Horses have very large and sensitive eyes that can easily become inflamed due to a dust, an ailment such as the flu, or flying debris. Eye infections are common in horses and can be caused by conjunctivitis and other issues. Horses have two top eyelids that can both be affected by different types of tumours, while the cornea is highly susceptible to cataracts and other diseases.
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The cornea is the curved, clear part of the eyeball that covers the iris and pupil to protect them from dust and other debris. A corneal ulcer will show up as a milky patch or clouding of the cornea. Corneal ulcers can be caused by infection, poor blood circulation, nerve damage, trauma, nutritional imbalances and cancer. According to Go Pets America, this type of ulcer is an infected wound that can damage the horse's vision if left untreated. Symptoms include discharge and a build-up of pus in the corner of the eyelid. The cornea of the eye will appear cloudy and contain fine red lines. Corneal ulcers will generally respond to treatment but severe cases may require surgery to save the eye.
Equine Recurrent Uveitis (ERU)
Equine recurrent uveitis, also known as moon blindness, is the most common cause of blindness in horses. According to Go Pets America, the cause of uveitis is unknown as of 2010 but is believed to be due to a leptospires bacteria, as it is present in most known cases of this disease. Uveitis is believed to be very painful for the horse and should be treated by a veterinarian as soon as possible.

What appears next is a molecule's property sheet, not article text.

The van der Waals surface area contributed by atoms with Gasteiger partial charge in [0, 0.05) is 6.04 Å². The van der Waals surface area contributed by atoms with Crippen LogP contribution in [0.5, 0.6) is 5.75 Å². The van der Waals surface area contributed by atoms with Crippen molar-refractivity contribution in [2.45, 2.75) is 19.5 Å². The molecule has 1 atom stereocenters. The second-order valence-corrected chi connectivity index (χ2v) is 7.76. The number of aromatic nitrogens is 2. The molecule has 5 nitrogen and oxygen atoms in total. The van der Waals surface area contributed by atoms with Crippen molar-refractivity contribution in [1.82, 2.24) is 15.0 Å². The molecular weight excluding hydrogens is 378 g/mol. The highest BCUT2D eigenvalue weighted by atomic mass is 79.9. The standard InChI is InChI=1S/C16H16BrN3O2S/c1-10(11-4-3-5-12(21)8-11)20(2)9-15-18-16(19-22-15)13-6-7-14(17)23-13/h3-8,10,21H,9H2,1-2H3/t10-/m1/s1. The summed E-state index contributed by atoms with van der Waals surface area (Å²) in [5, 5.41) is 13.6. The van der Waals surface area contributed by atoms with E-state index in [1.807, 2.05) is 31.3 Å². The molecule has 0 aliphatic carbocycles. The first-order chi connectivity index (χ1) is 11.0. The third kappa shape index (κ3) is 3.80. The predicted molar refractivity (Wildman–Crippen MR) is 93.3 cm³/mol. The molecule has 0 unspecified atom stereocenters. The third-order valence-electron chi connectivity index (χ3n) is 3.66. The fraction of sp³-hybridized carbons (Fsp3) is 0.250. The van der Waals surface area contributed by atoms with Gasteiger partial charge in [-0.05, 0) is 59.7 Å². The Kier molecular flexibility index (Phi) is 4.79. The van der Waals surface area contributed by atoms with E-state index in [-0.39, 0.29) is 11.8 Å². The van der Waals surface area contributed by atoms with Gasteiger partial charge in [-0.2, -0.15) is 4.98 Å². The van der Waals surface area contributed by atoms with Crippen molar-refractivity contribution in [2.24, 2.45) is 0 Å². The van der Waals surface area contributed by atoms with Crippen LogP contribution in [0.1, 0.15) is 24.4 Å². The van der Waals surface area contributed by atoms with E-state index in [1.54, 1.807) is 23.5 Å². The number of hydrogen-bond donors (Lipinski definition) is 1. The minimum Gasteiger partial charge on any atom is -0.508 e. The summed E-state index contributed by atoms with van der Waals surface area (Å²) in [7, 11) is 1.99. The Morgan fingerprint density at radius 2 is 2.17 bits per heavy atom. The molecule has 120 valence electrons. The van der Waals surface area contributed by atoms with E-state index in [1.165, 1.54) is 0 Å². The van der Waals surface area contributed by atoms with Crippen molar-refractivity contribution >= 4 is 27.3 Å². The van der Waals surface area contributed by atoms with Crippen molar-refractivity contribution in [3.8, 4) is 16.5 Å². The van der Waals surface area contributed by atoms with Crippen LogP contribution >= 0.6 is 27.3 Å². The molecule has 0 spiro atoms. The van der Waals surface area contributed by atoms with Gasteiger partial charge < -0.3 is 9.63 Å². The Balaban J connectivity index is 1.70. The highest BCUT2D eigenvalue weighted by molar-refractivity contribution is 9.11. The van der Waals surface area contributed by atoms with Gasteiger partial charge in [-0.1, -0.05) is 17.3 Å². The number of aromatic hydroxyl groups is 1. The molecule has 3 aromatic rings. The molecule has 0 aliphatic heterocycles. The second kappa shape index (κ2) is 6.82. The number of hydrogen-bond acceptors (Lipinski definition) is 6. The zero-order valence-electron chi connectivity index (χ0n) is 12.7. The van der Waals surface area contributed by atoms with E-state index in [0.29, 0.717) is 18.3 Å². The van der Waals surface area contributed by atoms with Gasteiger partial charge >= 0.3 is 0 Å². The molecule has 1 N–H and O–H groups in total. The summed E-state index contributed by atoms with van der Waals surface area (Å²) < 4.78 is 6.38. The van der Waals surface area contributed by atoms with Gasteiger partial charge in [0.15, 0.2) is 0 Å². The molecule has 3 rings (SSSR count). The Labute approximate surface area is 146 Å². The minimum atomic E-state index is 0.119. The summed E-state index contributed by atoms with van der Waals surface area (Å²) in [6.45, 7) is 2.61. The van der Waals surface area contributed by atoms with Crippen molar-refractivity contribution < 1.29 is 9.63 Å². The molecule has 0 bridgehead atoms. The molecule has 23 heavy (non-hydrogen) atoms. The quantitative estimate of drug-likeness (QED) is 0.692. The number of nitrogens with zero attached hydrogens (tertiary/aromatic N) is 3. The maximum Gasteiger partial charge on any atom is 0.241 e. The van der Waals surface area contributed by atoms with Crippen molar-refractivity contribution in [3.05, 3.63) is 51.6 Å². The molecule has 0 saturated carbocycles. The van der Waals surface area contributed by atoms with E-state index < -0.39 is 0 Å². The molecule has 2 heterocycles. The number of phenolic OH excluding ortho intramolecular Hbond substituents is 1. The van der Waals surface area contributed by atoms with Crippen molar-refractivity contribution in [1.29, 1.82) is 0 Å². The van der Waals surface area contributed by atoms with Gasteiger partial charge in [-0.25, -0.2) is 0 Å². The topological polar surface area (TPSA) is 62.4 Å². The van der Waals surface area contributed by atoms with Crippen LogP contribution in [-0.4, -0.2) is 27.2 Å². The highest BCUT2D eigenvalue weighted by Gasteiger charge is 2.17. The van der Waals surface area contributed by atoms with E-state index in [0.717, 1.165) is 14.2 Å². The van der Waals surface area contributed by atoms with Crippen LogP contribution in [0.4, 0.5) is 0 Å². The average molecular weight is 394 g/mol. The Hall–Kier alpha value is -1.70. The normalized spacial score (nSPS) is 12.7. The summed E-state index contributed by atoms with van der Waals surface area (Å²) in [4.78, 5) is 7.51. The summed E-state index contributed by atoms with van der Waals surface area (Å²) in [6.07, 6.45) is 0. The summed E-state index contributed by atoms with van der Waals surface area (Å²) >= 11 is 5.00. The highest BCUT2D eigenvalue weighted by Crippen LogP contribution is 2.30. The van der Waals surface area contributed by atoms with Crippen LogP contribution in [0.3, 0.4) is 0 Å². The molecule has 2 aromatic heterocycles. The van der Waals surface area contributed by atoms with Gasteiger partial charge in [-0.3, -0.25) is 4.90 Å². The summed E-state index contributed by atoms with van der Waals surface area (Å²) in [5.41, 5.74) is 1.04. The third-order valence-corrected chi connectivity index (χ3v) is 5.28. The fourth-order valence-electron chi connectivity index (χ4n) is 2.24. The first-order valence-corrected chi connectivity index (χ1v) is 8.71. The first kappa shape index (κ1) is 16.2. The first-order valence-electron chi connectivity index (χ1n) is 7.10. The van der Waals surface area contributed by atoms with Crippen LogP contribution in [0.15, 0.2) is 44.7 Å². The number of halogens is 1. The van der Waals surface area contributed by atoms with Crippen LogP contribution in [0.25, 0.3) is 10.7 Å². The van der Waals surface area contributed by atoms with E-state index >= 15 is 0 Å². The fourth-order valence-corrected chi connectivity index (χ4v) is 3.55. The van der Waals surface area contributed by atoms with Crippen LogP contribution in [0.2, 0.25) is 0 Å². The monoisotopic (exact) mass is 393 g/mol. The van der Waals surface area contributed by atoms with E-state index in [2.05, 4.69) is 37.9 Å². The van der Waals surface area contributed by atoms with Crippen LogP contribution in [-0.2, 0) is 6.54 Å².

Entropion is a defect of the eyelid that causes it to roll upward. This upward rolling causes the eyelashes to rub on the cornea. This condition is mainly present in some newborn foals, although it can also occur in horses faced with severe dehydration. With foals, the eyelid should be sutured in a way that prevent the eyelid from rolling upward.
Neoplasia of the Lids
Eyelid melanomas are common in grey horses, as well as Arabians and Percherons. Melanomas are treated by surgical excision (removal) and cryotherapy (freezing). Sarcoids are neoplastic tumours of the eyelids and the periocular region of the horse. This type of tumour is caused by viruses, such as papilloma. The Blind Horses Organization says that flies may be able to transfer the viruses or the sarcoid cells from one horse to another.
Antipsoriasis skin ointments are used to shrink the sarcoid lesions prior to using other treatment options. Treatment options include: cryotherapy, hyperthermia, carbon-dioxide laser excision, intralsional chemotherapy and intralesional radiotherapy. In some cases, homeopathic ointments have been effective, according to the Blind Horses Organization.
Squamous Cell Carcinoma (SCC)
The most common eye tumour in horses is the squamous cell carcinoma (SCC). Occurrence of this type of tumour increases with age, it is also more common among Belgians, Clydesdales and other draft horses. Horses that are white, grey or palomino are more susceptible to SCC. Treatments for SCC include cryotherapy, immunotherapy, irradiation, radio-frequency hyperthermia or CO2 laser ablation following removal of the tumour.
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- The most common eye tumour in horses is the squamous cell carcinoma (SCC). Occurrence of this type of tumour increases with age, it is also more common among Belgians, Clydesdales and other draft horses. Horses that are white, grey-white or palomino in colour are more susceptible to a SCC. Treatments for SCC include: cryotherapy, immunotherapy, irradiation, radio-frequency hyperthermia or CO2 laser ablation following removal of the tumour.
- Blind Horses: Eye Diseases